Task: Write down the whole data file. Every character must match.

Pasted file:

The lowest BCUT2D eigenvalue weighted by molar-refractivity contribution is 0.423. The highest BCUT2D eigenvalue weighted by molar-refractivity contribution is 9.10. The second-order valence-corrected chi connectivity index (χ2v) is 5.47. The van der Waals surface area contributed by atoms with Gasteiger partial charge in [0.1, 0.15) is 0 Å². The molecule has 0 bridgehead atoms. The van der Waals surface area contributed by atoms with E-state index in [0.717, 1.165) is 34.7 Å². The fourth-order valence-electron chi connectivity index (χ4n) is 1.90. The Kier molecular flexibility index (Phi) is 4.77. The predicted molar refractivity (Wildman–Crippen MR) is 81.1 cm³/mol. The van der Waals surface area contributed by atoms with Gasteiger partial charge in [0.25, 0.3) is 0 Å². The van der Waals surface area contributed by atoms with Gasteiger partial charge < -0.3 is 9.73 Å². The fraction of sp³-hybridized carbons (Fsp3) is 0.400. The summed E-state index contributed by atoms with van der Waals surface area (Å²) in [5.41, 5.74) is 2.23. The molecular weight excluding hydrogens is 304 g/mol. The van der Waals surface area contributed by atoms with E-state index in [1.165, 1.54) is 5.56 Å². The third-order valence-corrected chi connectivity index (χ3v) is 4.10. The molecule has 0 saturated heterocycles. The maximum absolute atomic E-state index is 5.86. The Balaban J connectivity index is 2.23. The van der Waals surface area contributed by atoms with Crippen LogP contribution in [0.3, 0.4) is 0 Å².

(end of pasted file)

The lowest BCUT2D eigenvalue weighted by molar-refractivity contribution is 0.423. The highest BCUT2D eigenvalue weighted by molar-refractivity contribution is 9.10. The second-order valence-corrected chi connectivity index (χ2v) is 5.47. The van der Waals surface area contributed by atoms with Gasteiger partial charge in [0.1, 0.15) is 0 Å². The molecule has 0 bridgehead atoms. The van der Waals surface area contributed by atoms with E-state index in [0.717, 1.165) is 34.7 Å². The fourth-order valence-electron chi connectivity index (χ4n) is 1.90. The Kier molecular flexibility index (Phi) is 4.77. The predicted molar refractivity (Wildman–Crippen MR) is 81.1 cm³/mol. The van der Waals surface area contributed by atoms with Gasteiger partial charge in [0.25, 0.3) is 0 Å². The van der Waals surface area contributed by atoms with Gasteiger partial charge < -0.3 is 9.73 Å². The fraction of sp³-hybridized carbons (Fsp3) is 0.400. The summed E-state index contributed by atoms with van der Waals surface area (Å²) in [5.41, 5.74) is 2.23. The molecular weight excluding hydrogens is 304 g/mol. The van der Waals surface area contributed by atoms with E-state index in [1.165, 1.54) is 5.56 Å². The third-order valence-corrected chi connectivity index (χ3v) is 4.10. The molecule has 0 saturated heterocycles. The maximum absolute atomic E-state index is 5.86. The Balaban J connectivity index is 2.23. The van der Waals surface area contributed by atoms with Crippen LogP contribution in [0.3, 0.4) is 0 Å².